Throughout the past academic year most Frederick Community College instruction has been held in a virtual format. With an absence of students on campus, it set a new challenge for clubs to maintain engagement with the Frederick community.
To get further insight, I contacted the Coordinator of Student Leadership and Service, Jennifer Moxley, who gave me her opinion on how the clubs were able to manage in the online environment. Moxley expressed, “Despite the many challenges our students have faced, they have demonstrated tremendous perseverance and resilience.”
The vision of the Center for Student Engagement (which clubs fall under) has stayed the same despite the virtual format. Moxley said, “The mission of our office is to offer students opportunities to engage, connect, and grow during their journey at FCC and this past year has been an adjustment for everyone.”
Most programming has traditionally been held in-person, Moxley said, “We had to be creative and flexible to create opportunities to connect virtually by learning new online platforms and communicating to the student body how to access information online.”
Maintaining communication is an essential component to a club’s ability to engage. Moxley mentioned, “Our club leaders utilized different virtual platforms to stay connected with students including Zoom, Blackboard Collaborate, and Microsoft Teams.” They also used the weekly email NewsBlast to keep students informed about upcoming events.
With twelve active clubs, some of the offered initiatives this year have been: sewing face masks for healthcare workers, virtual health professions panels, Earth Day tote bags with do-it-yourself painting kits and pots, a virtual cookie making demonstration, open mic nights, virtual game nights, and resourceful virtual workshops.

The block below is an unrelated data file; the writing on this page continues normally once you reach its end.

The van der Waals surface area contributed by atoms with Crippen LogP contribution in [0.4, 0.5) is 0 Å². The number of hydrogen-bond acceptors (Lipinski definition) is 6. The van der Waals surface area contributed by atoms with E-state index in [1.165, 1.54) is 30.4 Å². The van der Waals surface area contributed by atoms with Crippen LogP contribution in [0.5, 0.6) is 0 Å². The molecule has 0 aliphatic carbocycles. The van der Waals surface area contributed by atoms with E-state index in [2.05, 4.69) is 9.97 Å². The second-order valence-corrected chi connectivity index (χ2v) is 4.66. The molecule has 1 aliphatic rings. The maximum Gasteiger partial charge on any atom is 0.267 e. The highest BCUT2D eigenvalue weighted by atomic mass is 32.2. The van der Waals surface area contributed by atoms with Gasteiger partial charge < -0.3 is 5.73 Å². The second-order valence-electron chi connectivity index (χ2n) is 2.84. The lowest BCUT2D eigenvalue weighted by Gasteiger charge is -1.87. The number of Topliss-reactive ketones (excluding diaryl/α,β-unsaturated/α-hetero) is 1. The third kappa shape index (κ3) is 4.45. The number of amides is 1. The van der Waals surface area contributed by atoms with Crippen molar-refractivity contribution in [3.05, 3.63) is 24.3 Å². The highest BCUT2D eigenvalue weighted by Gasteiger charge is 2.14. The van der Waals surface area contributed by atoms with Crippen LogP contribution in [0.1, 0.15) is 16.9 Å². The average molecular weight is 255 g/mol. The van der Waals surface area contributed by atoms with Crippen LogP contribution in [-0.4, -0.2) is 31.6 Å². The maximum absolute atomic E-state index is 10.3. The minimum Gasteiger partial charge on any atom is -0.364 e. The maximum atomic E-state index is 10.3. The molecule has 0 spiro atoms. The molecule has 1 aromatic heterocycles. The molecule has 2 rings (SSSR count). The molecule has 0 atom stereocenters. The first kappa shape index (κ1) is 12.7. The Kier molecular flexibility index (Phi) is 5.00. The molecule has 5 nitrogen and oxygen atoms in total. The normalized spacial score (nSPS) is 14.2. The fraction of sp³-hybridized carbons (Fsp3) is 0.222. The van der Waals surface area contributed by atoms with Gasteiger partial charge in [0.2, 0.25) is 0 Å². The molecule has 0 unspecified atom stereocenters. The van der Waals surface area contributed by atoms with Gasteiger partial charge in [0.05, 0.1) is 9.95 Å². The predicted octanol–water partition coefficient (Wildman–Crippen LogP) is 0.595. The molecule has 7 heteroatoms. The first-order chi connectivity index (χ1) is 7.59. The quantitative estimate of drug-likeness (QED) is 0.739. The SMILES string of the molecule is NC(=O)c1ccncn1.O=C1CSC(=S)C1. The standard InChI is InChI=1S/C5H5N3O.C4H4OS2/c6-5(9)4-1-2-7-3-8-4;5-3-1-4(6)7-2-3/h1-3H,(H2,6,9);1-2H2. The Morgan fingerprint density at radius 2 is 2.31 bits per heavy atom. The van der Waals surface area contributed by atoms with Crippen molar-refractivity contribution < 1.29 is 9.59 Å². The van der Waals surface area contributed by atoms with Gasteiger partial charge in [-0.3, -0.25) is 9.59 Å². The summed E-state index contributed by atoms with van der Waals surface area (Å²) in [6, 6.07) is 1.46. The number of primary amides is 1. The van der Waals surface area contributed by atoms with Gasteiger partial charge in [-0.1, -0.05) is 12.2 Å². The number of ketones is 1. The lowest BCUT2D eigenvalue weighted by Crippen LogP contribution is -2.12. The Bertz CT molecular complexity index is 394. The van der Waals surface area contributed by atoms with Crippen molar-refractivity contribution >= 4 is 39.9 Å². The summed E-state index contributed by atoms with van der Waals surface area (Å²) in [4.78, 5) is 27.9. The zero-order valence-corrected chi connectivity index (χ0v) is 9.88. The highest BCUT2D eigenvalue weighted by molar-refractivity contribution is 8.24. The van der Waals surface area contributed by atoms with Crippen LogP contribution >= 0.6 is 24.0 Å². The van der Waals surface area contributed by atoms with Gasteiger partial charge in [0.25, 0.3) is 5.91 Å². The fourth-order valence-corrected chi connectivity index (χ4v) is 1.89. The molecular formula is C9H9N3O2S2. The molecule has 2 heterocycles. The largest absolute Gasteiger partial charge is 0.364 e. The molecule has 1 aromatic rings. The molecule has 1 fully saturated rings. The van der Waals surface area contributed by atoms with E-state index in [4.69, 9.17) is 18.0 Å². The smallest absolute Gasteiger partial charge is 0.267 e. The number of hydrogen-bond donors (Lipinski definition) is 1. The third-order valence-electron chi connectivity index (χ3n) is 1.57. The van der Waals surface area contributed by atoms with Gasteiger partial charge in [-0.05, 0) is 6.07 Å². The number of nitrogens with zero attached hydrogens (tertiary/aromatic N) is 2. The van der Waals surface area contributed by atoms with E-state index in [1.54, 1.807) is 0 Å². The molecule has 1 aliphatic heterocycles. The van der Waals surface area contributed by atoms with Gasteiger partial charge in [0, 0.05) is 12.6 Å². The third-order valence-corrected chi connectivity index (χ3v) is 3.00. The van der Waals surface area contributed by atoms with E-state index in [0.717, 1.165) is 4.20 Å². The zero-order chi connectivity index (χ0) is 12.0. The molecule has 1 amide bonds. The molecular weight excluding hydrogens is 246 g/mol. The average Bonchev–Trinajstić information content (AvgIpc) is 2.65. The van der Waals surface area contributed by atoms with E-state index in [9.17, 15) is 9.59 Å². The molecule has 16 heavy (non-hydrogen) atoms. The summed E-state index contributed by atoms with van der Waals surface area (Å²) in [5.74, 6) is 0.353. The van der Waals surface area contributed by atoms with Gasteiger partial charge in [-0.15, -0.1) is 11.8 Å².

In addition to Moxley’s position within the Center for Student Engagement, she is also the advisor of the Student Government Association (SGA). The SGA was able to provide weekly virtual social hours to offer a place for students to connect with one another. Moxley added, “A positive impact of this online format is that we have been able to engage with FCC students who do not live close to campus.”
I was also able to speak with various club leaders at an SGA meeting, where many of them shared with me their experiences in the virtual environment as they reflected on the school year.
Many clubs set themselves up so that they provide resourceful material, but also serve as a place to collaborate with like-minded students. President of the Student Government Association, Emma Wachter said, “Clubs serve as a more casual outlet for students to relax and take a break from classes.”
Secretary of the STEM club, Alan Wheelan said “We started doing game nights where we awarded gift cards as prizes.” Wheelan believed that incentives were better able to help his club encourage attendance and continue with real club activities.
Vice President of the Biology and Pre-Health club, Christina Sherwood said, “It was really important for us to advertise by spreading the word (particularly through social media) in order to have a successful meeting.” Sherwood acknowledged that most people are just not aware that a meeting is taking place therefore, they do not attend.
Ambassador of the Honors Student Association, Jazlynn Aguon said, “The college mostly markets towards people on campus, we do not always acknowledge people off campus or online.” Aguon favors the transition in that she believes it forced club leaders to think about those other students and how to better engage with them.
Although clubs were thrown a curveball with the online school environment, with the support of the Center for Student Engagement and club advisors, many leaders were able to persevere while still providing students with engaging outlets.